Extending the zeta function to semiprimes, etc.

The Riemann Zeta function is defined for $s > 1$ as

\begin{align} &\prod _{n=1}^{\infty}\dfrac{1}{1 -\ p_{n}^{\ \ -s}}\\ \end{align}

It is possible to extend the zeta function to semiprimes with

\begin{align} &\prod _{n=1}^{\infty}\dfrac{1}{1 -\ q_{n}^{\ \ -s}}\\ \end{align}

where $q$ runs through the semiprimes $4,6,9\ldots$

and similarly, for all almost primes. Below is a plot of the zeta functions for the k-almost primes $1\leq k\leq 6$: I suspect these functions are rather difficult to approach analytically. Interestingly though, it appears that $\zeta(2s)$ bounds the semiprime zeta function from below: and so on, though the bound gets progressively weaker ... is this likely to be a true statement?

\begin{align} &\prod _{i=1}^n \frac{1}{\left(1-p_i{}^{1-c s}\right)^{c}} \end{align}

with $c=e+k-2$ is closer (though not a lower bound). For $k=2$ (ie semiprime zeta): The reciprocals of k-almost primes have been studied by Richard J. Mathar (given in the link in the OEIS sequence here), but I am not aware of any references to the extended zeta functions as outlined above. I would be grateful if anyone knows of any research in this area, or could shed any further light on these functions.

• This is possibly on point. On the Residue Class Distribution of the Number of Prime Divisors of an Integer. Coons and Dahmen, Nagoya Math j. 202, 2011, 15-22. – daniel Dec 16 '14 at 14:57
• @daniel thanks for the suggestion - looks promising – martin Dec 16 '14 at 15:01
• The topic mostly I think falls under the rubric of Dirichlet series but you would have to sift out the material dealing with arithmetic sequences which is a different topic. – daniel Dec 16 '14 at 15:27
• Try and express the infinite product as an infinite series, similar to that of the Riemann $\zeta$ function. – Lucian Feb 25 '17 at 15:15

The short answer is yes, there are analogous series (and products).

An early version of this inquiry can be found in Landau. At page 570 (vol.II) of Handbuch der Lehre von der Verteilung der Primzahlen he introduces $\lambda(n)$ and on page 618 introduces the equality

$$\sum\frac{\lambda(n)}{n^s} = \prod(1 + 1/p^s)^{-1} = \frac{\zeta(2s)}{\zeta(s)}$$

in which $\lambda(n) = (-1)^{\Omega(n)}$ and $\Omega(n)$ is the number of prime factors of a number including repetitions. The connection with the Euler product is clear, and while Landau is dealing with odd numbers of factors versus even, the germ of the idea of classes according to numbers of divisors is present here.

The paper in the comments, On the Residue Class Distribution of the Number of Prime Divisors of an Integer, Coons and Dahmen, Nagoya Math j. 202, 2011, 15-22 [Coons], deals with residue classes based on number of prime divisors, so it is also relevant.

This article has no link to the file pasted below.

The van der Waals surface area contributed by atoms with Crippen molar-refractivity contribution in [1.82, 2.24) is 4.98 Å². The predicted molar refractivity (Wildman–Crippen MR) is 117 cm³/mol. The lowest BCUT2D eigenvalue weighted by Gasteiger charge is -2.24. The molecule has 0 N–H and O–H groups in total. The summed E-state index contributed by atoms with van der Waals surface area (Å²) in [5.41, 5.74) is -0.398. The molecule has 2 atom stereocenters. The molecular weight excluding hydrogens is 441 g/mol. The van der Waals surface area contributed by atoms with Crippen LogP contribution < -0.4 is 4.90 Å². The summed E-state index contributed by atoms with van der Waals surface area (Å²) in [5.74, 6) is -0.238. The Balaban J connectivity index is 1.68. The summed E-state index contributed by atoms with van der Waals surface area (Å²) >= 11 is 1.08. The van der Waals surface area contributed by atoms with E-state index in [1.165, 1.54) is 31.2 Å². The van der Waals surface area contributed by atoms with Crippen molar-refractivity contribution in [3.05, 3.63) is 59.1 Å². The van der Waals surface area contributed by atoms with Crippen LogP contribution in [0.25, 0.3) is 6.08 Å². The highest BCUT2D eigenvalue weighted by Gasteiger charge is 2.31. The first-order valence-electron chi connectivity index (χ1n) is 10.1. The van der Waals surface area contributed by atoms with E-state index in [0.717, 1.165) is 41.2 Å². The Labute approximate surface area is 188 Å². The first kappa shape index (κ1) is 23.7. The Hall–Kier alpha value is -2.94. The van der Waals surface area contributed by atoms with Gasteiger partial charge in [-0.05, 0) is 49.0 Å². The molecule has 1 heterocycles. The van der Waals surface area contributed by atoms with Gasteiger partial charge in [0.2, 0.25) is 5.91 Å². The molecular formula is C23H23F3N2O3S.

Note that the equality (1) in [Coons] is straight out of Landau and the authors establish a result analogous to a well-known result for primes in arithmetic progressions (Theorem 1.1, see also Apostol, ch. 7).

The generalization of sums in [Coons] is essentially what you are asking about and so the answer to your question is yes. The precise form of their sums is due in part to the result they are trying to show. You are using the product but if you look at sums and consider ways to count terms using arithmetic functions in the numerator you get results along the lines of those in the paper.

As a guess, there are historical reasons for the relative wealth of papers on sums of reciprocals of primes of the form $an+b$ over those dealing with numbers of prime divisors. Dirichlet's early success with arithmetic sequences spurred much research and we have a Riemann-like hypothesis for Dirichlet series.

This material is covered in Apostol, Introduction to Analytic Number Theory and your products/sums fall under the general heading of Dirichlet series.

Landau relates his sum to the ratio of $\zeta$ functions above so there is plenty that is known about the behavior of at least some of these.

Will update as time allows. Hope this helps.

• As always, the opinion of someone working in this area is the gold-standard and you could cross-post at MO. There is no linear trail from Landau to current research and there are probably hundreds of papers in this area so it's a long process to search for them. – daniel Dec 16 '14 at 16:23
• thank for the elaboration - it certainly helps to have as much information as poss. Expanding as Euler product is looking rather daunting so far!! – martin Dec 16 '14 at 16:25